Welcome to our new report format, “Perspectives," which is the result of feedback I received from a number of our clients who said they wanted to hear more quick takes and observations on things we come across in our day-to-day work. Most of what we present here will be investment-related. Some of it will just be interesting, if not thought-provoking. Always, the core material will draw heavily upon our deep understanding of SEC practice and our vast research library. I hope you like our Perspectives report and, as always, I thank you for your feedback and ongoing support.
- John P. Gavin, CFA
Founder and CEO
Probes Reporter, LLC
“Perspectives” is a report format created to meet the requests of clients who want to hear more from us regarding observations and anecdotal data points encountered in our day-to-day work and travels. Most of it is investment related.
Company Comments & Updates
AmTrust Financial Services Inc. – AFSI
Maiden Holdings Ltd. – MHLD
National General Holdings Corp. – NGHC
We remain negative on each of these related companies and believe recent positive price action is not sustainable if undisclosed SEC probes and other challenges continue to pressure them. We discuss it further in today’s report, Recent Positive Price Action in AmTrust Financial Services, Maiden Holdings, and National General Holdings May be Short-Lived.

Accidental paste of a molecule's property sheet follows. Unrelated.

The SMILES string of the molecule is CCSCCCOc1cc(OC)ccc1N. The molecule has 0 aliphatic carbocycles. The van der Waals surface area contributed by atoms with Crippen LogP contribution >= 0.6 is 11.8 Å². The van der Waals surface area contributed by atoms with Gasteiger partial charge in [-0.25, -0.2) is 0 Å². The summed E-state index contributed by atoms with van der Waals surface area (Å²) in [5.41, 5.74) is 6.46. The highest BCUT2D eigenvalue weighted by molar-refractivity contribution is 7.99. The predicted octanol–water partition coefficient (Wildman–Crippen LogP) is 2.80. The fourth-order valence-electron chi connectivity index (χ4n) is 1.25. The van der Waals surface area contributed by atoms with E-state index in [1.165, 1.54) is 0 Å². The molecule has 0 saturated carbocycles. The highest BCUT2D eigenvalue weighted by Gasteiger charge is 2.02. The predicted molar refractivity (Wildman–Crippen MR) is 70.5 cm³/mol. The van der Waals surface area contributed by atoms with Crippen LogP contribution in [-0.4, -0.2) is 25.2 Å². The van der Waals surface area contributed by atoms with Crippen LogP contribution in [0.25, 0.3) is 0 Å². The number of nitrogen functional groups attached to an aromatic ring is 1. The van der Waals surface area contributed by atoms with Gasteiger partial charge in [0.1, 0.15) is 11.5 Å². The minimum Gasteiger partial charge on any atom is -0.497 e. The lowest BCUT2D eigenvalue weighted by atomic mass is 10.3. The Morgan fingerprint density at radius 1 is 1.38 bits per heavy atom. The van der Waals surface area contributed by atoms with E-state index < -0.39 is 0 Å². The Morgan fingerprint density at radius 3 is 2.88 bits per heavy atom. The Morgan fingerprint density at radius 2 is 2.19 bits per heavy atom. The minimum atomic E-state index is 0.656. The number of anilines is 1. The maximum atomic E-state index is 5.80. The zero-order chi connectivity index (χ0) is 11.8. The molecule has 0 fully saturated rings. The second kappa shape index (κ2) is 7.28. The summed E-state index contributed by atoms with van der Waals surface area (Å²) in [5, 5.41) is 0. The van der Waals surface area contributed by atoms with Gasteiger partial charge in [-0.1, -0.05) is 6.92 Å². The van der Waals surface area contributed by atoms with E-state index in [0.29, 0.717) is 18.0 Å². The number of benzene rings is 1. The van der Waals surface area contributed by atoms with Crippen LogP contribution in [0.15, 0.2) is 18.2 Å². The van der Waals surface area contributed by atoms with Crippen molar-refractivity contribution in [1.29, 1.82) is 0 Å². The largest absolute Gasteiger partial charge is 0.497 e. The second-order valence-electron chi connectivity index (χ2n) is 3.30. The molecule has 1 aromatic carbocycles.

MastTec, Inc. (MTZ) - Put MasTec in the category of misleading management behavior. Today we posted a report describing documents we recently posted on MasTec that show a 2015-16 SEC probe was far more expansive than the company ever let on. In our opinion, the disclosure shortfalls were so severe that they put a blemish on management credibility.
Mergers, Acquisitions, Deals
Do a quick Google search and you will find an array of articles and well-researched studies that show up to 70% of M&A transactions fail to fully achieve expectations. Worse, over half are believed to destroy value. Deal size and size of the participant companies can magnify negative impacts (i.e., a smaller company has less capacity to take the hit from a bad deal than a big one.). Data from our research library may help you here. With so many people having a vested interest in seeing deals go through once announced, we know from experience that our work will have little impact until after the deal closes. However, if the acquiring company is taking on undisclosed SEC investigative risk, or even disclosed problems, this does raise the bar for making the deal work. Your ideal scenario is a “clean” acquirer buying or merging with a clean target.